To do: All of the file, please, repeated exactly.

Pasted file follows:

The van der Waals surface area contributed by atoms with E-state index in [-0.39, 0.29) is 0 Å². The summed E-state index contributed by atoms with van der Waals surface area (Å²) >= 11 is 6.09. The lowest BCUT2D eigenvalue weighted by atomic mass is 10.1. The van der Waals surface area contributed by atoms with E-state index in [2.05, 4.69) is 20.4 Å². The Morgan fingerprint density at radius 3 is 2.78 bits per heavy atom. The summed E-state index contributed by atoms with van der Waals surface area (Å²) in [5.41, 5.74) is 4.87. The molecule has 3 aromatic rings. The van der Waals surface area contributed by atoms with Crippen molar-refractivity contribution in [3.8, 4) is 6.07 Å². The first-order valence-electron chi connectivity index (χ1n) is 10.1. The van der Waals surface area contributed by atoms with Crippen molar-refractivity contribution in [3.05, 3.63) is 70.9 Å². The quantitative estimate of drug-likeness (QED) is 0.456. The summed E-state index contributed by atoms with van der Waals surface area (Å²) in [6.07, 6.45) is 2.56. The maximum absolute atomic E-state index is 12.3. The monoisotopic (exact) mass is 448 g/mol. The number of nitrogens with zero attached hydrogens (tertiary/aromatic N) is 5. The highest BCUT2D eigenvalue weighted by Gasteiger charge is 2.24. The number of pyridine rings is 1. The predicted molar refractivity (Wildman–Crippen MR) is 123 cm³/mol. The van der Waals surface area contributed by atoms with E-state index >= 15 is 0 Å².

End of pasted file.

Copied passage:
The van der Waals surface area contributed by atoms with E-state index in [-0.39, 0.29) is 0 Å². The summed E-state index contributed by atoms with van der Waals surface area (Å²) >= 11 is 6.09. The lowest BCUT2D eigenvalue weighted by atomic mass is 10.1. The van der Waals surface area contributed by atoms with E-state index in [2.05, 4.69) is 20.4 Å². The Morgan fingerprint density at radius 3 is 2.78 bits per heavy atom. The summed E-state index contributed by atoms with van der Waals surface area (Å²) in [5.41, 5.74) is 4.87. The molecule has 3 aromatic rings. The van der Waals surface area contributed by atoms with Crippen molar-refractivity contribution in [3.8, 4) is 6.07 Å². The first-order valence-electron chi connectivity index (χ1n) is 10.1. The van der Waals surface area contributed by atoms with Crippen molar-refractivity contribution in [3.05, 3.63) is 70.9 Å². The quantitative estimate of drug-likeness (QED) is 0.456. The summed E-state index contributed by atoms with van der Waals surface area (Å²) in [6.07, 6.45) is 2.56. The maximum absolute atomic E-state index is 12.3. The monoisotopic (exact) mass is 448 g/mol. The number of nitrogens with zero attached hydrogens (tertiary/aromatic N) is 5. The highest BCUT2D eigenvalue weighted by Gasteiger charge is 2.24. The number of pyridine rings is 1. The predicted molar refractivity (Wildman–Crippen MR) is 123 cm³/mol. The van der Waals surface area contributed by atoms with E-state index >= 15 is 0 Å².